- Chinese Death Star: The moon cited as the perfect launch pad for ballistic missiles
- Help wanted: Homeland Security plagued by vacancies at the top
- We are not amused: Queen’s protection officers warned to keep ‘sticky fingers’ off the royal cashews
- Unleash the crossbows: Gov. Scott Walker creates new hunting season
- Bubonic plague kills 20 in Madagascar
- G-20 diplomats fell for hacker attack promising nude photos of former French first lady Carla Bruni
- Minnesota guardsman charged with stealing private soldier data for fake IDs
- Florida appeals court rules universities can’t regulate guns
- Vladimir Putin defends Russian conservative values
- Tea Party Patriots call key GOP firing a declaration of war
FEULNER: Economic freedom on the wane
Limited government isn’t so limited anymore
Question of the Day
“Land of the free.” It’s right there in our national anthem. As well it should be — the personal liberties we enjoy are the envy of many around the world.
Freedom is no accident. It requires constant vigilance. It takes economic liberty, an area where the United States has begun to slip quite a bit lately.
How would you say the United States compares to other nations? There’s no need to guess. We can pinpoint it exactly by using an annual guide known as the Index of Economic Freedom.
Top three, you think? Top five? Nope. Last year at this time came the news that the United States had dropped to 10th place. Now, the 2013 index is out, and we can see that the United States hasn’t budged from that spot.
In fact, we’re lucky we didn’t fall out of the top 10 altogether. Our index score declined a bit over the last year. We held onto the No. 10 slot mostly because Ireland declined enough to wind up in 11th place.
As recently as 2008, the United States ranked seventh worldwide, had a score of 81 (on a 0 to 100 scale, with 100 being the freest), and was listed as a “free” economy. Today, the United States has a score of 76 (its lowest since 2000) and is “mostly free,” the index’s second-highest category.
Before explaining why, let’s back up and touch on how the editors of the index — published annually since 1995 by the Heritage Foundation and The Wall Street Journal — determine the scores. Each country is evaluated in four broad areas of economic freedom:
1) Rule of Law: Are property rights protected through an effective and honest judicial system? How widespread is corruption — bribery, extortion, graft and the like?
2) Limited Government: Are taxes high or low? Is government spending kept under control, or is it growing unchecked?
3) Regulatory Efficiency: Are businesses able to operate without burdensome and redundant regulations? Are individuals able to work where and how much they want? Is inflation in check? Are prices stable?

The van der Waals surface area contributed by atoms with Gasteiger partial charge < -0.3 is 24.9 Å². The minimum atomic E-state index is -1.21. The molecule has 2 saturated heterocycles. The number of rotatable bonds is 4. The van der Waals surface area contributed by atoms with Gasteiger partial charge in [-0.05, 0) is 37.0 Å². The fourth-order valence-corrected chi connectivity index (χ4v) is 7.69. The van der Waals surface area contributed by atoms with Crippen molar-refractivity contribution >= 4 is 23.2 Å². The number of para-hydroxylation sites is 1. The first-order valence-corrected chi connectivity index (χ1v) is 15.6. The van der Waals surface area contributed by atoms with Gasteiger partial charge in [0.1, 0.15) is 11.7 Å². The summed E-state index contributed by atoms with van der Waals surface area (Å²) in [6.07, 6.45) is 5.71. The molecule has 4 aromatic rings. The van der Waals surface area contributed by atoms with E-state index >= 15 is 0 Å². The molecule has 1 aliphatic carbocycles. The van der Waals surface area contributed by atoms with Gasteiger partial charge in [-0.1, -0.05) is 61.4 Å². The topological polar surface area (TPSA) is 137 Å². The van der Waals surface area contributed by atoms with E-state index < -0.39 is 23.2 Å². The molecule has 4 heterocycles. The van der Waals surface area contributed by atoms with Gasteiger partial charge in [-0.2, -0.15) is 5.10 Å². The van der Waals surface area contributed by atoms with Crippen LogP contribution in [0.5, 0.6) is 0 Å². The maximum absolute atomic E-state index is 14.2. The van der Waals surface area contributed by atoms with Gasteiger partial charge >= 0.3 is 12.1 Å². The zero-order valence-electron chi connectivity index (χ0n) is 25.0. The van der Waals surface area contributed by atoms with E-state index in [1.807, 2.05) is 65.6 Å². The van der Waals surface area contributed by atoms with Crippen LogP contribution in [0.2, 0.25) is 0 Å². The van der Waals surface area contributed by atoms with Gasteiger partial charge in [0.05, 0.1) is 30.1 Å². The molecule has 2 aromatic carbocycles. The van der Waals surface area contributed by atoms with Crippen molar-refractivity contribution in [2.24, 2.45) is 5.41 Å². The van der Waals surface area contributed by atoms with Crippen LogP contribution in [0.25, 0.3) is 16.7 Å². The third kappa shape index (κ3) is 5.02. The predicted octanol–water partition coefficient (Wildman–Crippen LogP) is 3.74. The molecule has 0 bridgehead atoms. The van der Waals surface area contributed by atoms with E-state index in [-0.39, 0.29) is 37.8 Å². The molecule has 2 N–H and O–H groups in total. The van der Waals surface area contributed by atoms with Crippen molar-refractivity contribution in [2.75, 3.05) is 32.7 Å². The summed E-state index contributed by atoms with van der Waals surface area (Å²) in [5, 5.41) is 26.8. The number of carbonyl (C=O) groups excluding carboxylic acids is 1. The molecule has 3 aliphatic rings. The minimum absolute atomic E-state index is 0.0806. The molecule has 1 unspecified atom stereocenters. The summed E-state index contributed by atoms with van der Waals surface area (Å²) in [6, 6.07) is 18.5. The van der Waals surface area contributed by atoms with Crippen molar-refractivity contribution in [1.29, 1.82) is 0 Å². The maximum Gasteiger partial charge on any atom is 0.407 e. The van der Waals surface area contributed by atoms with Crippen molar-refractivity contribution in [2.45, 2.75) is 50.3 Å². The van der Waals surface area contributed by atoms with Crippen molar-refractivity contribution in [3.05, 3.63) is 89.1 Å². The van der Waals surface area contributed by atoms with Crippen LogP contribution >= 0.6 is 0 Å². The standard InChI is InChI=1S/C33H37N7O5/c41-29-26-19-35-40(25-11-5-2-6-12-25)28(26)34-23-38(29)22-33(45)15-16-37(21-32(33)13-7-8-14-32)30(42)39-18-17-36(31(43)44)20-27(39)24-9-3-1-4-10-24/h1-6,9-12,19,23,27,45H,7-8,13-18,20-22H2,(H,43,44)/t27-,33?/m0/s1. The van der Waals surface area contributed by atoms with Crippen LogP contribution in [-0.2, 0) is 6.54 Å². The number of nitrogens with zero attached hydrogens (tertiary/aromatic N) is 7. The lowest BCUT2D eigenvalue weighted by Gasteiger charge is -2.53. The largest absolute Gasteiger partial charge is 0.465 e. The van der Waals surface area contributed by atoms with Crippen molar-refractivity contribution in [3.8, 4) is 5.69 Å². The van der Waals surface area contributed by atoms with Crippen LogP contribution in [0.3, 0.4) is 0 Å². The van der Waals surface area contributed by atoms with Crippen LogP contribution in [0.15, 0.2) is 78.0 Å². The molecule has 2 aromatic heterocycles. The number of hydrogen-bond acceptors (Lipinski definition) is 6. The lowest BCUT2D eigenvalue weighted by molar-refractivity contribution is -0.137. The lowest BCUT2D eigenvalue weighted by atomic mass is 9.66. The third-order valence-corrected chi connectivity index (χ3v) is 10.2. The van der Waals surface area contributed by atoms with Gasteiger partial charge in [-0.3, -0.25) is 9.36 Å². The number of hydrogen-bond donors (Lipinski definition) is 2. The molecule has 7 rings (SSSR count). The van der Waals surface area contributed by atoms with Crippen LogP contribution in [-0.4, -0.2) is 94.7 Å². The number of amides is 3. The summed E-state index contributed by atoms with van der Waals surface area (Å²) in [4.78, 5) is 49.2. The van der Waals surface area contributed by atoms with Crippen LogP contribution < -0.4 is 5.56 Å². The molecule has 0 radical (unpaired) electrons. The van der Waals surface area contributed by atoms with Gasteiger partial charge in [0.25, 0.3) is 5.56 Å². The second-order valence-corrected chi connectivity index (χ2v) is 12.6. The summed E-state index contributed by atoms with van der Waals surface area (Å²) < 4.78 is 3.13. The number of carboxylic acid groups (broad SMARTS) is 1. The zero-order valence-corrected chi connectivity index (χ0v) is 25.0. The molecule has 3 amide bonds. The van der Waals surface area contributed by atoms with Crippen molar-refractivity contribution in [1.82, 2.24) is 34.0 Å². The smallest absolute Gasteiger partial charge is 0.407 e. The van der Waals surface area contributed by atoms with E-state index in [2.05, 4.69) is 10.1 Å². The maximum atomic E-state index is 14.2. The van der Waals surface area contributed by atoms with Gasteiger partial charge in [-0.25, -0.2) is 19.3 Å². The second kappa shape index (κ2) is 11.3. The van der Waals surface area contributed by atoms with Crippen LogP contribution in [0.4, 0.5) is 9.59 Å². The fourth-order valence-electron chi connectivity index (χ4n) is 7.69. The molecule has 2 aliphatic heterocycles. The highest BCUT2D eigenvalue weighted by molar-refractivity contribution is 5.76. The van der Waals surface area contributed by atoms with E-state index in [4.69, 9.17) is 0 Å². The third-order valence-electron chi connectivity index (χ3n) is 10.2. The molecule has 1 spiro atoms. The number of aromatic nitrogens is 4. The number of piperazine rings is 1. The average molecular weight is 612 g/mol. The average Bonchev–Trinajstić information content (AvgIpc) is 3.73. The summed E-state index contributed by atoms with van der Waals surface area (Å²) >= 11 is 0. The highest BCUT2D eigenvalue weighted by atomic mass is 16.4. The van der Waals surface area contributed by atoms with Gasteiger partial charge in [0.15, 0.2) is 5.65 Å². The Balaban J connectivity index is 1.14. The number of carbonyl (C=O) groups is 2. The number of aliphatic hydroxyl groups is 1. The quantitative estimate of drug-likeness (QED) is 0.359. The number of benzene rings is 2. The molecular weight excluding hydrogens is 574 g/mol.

4) Open Markets: Can goods be traded freely? Are there tariffs, quota or other restrictions? Can individuals invest their money where and how they see fit? Is there an open banking environment that encourages competition?
For the most part, of course, the United States does very well on these measures. Finishing 10th out of 177 countries, after all, is impossible if you don’t have a large degree of economic freedom. Property rights are strong in the U.S. Our court system is independent. Business startup procedures are efficient. The labor market is flexible.
In certain key areas, however, the United States is lagging badly.
The biggest decline since last year comes in the area of regulations. Simply put, it’s becoming costlier and more complicated to start up or maintain a business. More than 100 major new federal regulations have been imposed since early 2009, at an annual cost that exceeds $46 billion. Small wonder we’re stuck in a “jobless recovery.”
Yet, regulatory freedom is hardly our weakest spot. Indeed, we’re above the global average in that category, and all the others — except one: limited government. In short, it’s not so limited anymore.
© Copyright 2013 The Washington Times, LLC. Click here for reprint permission.
About the Author
By Matt Kibbe
The short-term deal will assure long-term overspending
Get Breaking Alerts
- Obama's Afghanistan experts stumped on U.S. death toll, war costs during hearing
- Comma on!: Twitter erupts over Obama-Castro 'marriage'
- NAPOLITANO: A conspiracy so vast
- N. Korean news agency: Kim Jong Un's uncle executed
- All-out war breaks out in GOP over budget pact
- White House improvises again on patchy Obamacare rollout
- Biden guarantees victory on immigration reform
- Jane Fonda Foundation fails to make single contribution in 5 years: report
- Obama takes 'selfie' at Mandela's funeral service
- VEGAS RULES: Harry Reid pushed feds to change ruling for casino's big-money foreigners